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United States v. Haywood

United States District Court, C.D. Illinois

October 21, 2019

UNITED STATES OF AMERICA, Plaintiff,
v.
EUGENE HAYWOOD, et al., Defendants.

          ORDER AND OPINION

          James E. Shadid United States District Judge

         Now before the Court are Defendant Flora's Amended First Motion (Doc. 567) in Limine, Defendant Gregory's First Motion (Doc. 587) in Limine, the United States' First Motion (Doc. 595) in Limine, Defendant Haywood's Response (Doc. 617) to Motions in Limine Regarding Fifth Amendment Rights, and the United States' Reply (Doc. 637) thereto. This matter is fully briefed, and this Order follows.

         Background

         (1) Defendant Flora's Motion (Doc. 567)

         Paragraph 12(c) of the Third Superseding Indictment alleges:

On July 15, 2013, Eugene Haywood, a.k.a. “Nunu, ” Mytrez Flora, a.k.a. “Trez, ” Lloyd Dotson, and deceased Bomb Squad leader, Raheem Wilson, a.k.a. “Boosie, ” conspired to shoot and murder Tyrann Chester, whom they believed to be supplying drugs to a dealer operating independently of Bomb Squad in Bomb Squad territory.

Doc. 443, at ¶ 12(c). In his Motion, Defendant Flora notes that on July 15, 2013, Peoria Police Department Detectives Curry and Sandoval read Flora his Miranda warning at the police department, after which Flora acknowledged he understood his rights and invoked his right to remain silent. Defendants Dotson and Haywood did make statements. Defendant Flora thus moves for an order prohibiting the United States or the codefendants from commenting on his invocation of his Fifth Amendment rights.

         (2) Defendant Gregory's Motion (Doc. 587)

         Paragraph 12(aa) of the Third Superseding Indictment alleges:

On May 9, 2017, Keith Gregory, a.k.a “Kilo, ” Ezra Johnson, a.k.a. “Lil Wody, ” Torieuanno White, a.k.a. “T.A., ” and other Bomb Squad members conspired to shoot Victim R, an individual believed to be a rival gang member, who was present in a store in Bomb Squad territory.

Doc. 443, at ¶ 12(aa). In his Motion, Defendant Gregory notes that in the days following the alleged incident, Peoria Police Department Detectives Lagaspi and Brecklin read White his Miranda warnings at the Peoria Police Department, after which White confirmed he understood his rights and made a statement. Defendants Gregory and Johnson invoked their right to remain silent and did not make statements. Defendant Gregory thus moves for an order prohibiting the United States or the codefendants from commenting on his invocation of his Fifth Amendment rights.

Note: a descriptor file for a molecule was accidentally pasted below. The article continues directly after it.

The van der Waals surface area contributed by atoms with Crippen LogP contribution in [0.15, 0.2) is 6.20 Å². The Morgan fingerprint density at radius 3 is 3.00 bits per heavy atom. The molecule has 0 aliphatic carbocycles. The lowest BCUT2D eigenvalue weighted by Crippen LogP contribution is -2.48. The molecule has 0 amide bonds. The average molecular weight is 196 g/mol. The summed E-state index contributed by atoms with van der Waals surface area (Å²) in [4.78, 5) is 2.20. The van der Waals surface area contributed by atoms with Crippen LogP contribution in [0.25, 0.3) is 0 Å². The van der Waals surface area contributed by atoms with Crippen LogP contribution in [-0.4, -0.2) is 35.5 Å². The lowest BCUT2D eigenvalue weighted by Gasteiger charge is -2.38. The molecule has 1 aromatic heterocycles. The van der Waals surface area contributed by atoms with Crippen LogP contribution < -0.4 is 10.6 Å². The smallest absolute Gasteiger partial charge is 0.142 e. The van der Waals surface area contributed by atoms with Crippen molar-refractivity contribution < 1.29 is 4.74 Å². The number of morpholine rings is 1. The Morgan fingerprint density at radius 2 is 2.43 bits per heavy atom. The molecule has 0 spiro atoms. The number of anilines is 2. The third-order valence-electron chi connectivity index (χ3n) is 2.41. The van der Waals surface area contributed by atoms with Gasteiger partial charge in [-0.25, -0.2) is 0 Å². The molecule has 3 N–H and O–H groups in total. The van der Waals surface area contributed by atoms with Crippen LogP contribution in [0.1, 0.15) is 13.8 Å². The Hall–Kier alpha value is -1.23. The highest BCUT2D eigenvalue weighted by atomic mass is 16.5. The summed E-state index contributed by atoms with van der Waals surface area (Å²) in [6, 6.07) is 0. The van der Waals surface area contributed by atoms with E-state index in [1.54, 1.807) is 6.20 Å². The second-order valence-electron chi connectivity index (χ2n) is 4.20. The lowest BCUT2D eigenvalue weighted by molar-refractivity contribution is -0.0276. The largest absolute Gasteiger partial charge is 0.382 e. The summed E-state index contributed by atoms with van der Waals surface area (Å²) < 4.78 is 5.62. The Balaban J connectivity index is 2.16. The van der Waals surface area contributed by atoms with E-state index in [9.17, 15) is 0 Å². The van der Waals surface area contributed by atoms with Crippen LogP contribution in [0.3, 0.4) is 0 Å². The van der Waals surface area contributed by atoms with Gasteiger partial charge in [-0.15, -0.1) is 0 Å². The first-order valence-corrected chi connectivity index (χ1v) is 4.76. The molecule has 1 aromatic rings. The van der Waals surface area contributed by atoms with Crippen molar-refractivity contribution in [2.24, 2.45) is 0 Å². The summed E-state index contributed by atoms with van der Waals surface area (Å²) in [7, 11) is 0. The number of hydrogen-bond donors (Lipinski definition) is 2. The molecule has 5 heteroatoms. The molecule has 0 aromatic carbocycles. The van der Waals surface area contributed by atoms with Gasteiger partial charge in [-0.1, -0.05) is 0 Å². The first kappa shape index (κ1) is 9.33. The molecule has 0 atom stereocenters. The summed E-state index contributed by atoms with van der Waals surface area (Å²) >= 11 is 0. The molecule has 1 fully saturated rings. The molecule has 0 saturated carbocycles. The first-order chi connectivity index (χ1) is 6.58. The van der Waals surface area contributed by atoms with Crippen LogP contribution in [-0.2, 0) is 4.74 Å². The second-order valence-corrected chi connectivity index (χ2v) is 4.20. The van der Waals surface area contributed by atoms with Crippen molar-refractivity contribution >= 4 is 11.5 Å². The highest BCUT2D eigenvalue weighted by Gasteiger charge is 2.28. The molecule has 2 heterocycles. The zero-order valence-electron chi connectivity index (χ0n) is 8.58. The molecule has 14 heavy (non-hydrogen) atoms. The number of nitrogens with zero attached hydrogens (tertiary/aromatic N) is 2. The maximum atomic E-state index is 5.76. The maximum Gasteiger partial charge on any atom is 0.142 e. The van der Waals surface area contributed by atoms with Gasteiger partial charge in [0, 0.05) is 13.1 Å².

(3) The United States' Motion (Doc. 595)

         The United States, noting some Defendants intend to comment upon their codefendants' invocation of their constitutional rights, moves for an order prohibiting all parties from making comment, reference, argument, inference, or drawing attention to any Defendant's proper invocation of their rights, including: (1) the right to remain silent in the face of police questioning; (2) the right to an attorney at questioning or otherwise; (3) the right not to testify at trial; and (4) the right not to present evidence at trial. The United States argues Defendants' “assertion that silence or the proper invocation of rights is somehow ‘evidence' is flawed for three reasons.”

         First, the United States argues there is no adverse inference that can be drawn from a defendant's silence following the proper invocation of their right to remain silent, not testify at trial, or not present evidence at trial because a defendant's post-Miranda silence is irrelevant-it has no tendency to make a fact more or less probable than it would be without the evidence. Id. at 3 (citing Fed.R.Evid. 401; Doyle v. Ohio, 426 U.S. 610, 617 (1976) (stating post-Miranda silence is “insolubly ambiguous”)). Second, the United States argues any evidentiary value to be gained from a defendant invoking his right to remain silent is substantially outweighed by the prejudicial effect admission of such evidence may have. Id. at 5 (citing Fed.R.Evid. 403). Third, the United States argues defendants do not have an absolute right to comment on a codefendant's silence. The United States notes the case relied upon by Defendants, De Luna v. United States, 308 F.2d 140, 141 (5th Cir. 1962), was distinguished by the Seventh Circuit in United States v. Kahn, 381 F.2d 824, 840 (7th Cir. 1967). Further, in Kahn, the court remarked:

The procedural difficulties and the complication of joint trials arising from the rule suggested by dicta in De Luna are so great that we cannot say there is an absolute right, without reference to the circumstances of defense at trial, for a defendant to comment on the refusal of a co-defendant to testify. We think there must be more to justify the disintegration of a trial, such as a conspiracy trial, in which there is a cohesion of crime alleged, defendants charged, and proof adduced. There must be a showing that real prejudice will result from the defendant's ...

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